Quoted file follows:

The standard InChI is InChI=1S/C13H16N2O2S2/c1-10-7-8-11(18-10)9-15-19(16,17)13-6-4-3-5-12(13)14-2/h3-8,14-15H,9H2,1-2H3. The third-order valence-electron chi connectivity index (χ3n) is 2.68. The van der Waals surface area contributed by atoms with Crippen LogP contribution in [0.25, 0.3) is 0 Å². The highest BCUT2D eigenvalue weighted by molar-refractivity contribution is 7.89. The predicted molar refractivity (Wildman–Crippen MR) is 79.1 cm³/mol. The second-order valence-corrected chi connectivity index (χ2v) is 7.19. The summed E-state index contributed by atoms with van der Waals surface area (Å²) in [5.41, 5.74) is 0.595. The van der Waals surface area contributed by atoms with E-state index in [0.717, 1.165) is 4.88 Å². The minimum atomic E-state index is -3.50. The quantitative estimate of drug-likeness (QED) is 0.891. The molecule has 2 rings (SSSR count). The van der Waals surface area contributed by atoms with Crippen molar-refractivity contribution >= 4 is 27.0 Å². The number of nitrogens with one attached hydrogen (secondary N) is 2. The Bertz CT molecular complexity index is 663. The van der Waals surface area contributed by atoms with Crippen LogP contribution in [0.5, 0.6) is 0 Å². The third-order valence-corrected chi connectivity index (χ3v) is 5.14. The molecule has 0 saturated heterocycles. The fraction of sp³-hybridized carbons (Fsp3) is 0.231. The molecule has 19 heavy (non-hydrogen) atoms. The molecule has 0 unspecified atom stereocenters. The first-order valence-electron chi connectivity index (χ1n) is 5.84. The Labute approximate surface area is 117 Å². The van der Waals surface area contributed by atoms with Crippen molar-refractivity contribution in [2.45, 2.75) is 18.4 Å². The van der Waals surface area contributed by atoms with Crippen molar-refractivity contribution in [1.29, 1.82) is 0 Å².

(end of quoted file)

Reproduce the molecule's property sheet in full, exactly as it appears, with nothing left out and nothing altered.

The standard InChI is InChI=1S/C13H16N2O2S2/c1-10-7-8-11(18-10)9-15-19(16,17)13-6-4-3-5-12(13)14-2/h3-8,14-15H,9H2,1-2H3. The third-order valence-electron chi connectivity index (χ3n) is 2.68. The van der Waals surface area contributed by atoms with Crippen LogP contribution in [0.25, 0.3) is 0 Å². The highest BCUT2D eigenvalue weighted by molar-refractivity contribution is 7.89. The predicted molar refractivity (Wildman–Crippen MR) is 79.1 cm³/mol. The second-order valence-corrected chi connectivity index (χ2v) is 7.19. The summed E-state index contributed by atoms with van der Waals surface area (Å²) in [5.41, 5.74) is 0.595. The van der Waals surface area contributed by atoms with E-state index in [0.717, 1.165) is 4.88 Å². The minimum atomic E-state index is -3.50. The quantitative estimate of drug-likeness (QED) is 0.891. The molecule has 2 rings (SSSR count). The van der Waals surface area contributed by atoms with Crippen molar-refractivity contribution >= 4 is 27.0 Å². The number of nitrogens with one attached hydrogen (secondary N) is 2. The Bertz CT molecular complexity index is 663. The van der Waals surface area contributed by atoms with Crippen LogP contribution in [0.5, 0.6) is 0 Å². The third-order valence-corrected chi connectivity index (χ3v) is 5.14. The molecule has 0 saturated heterocycles. The fraction of sp³-hybridized carbons (Fsp3) is 0.231. The molecule has 19 heavy (non-hydrogen) atoms. The molecule has 0 unspecified atom stereocenters. The first-order valence-electron chi connectivity index (χ1n) is 5.84. The Labute approximate surface area is 117 Å². The van der Waals surface area contributed by atoms with Crippen molar-refractivity contribution in [2.45, 2.75) is 18.4 Å². The van der Waals surface area contributed by atoms with Crippen molar-refractivity contribution in [1.29, 1.82) is 0 Å².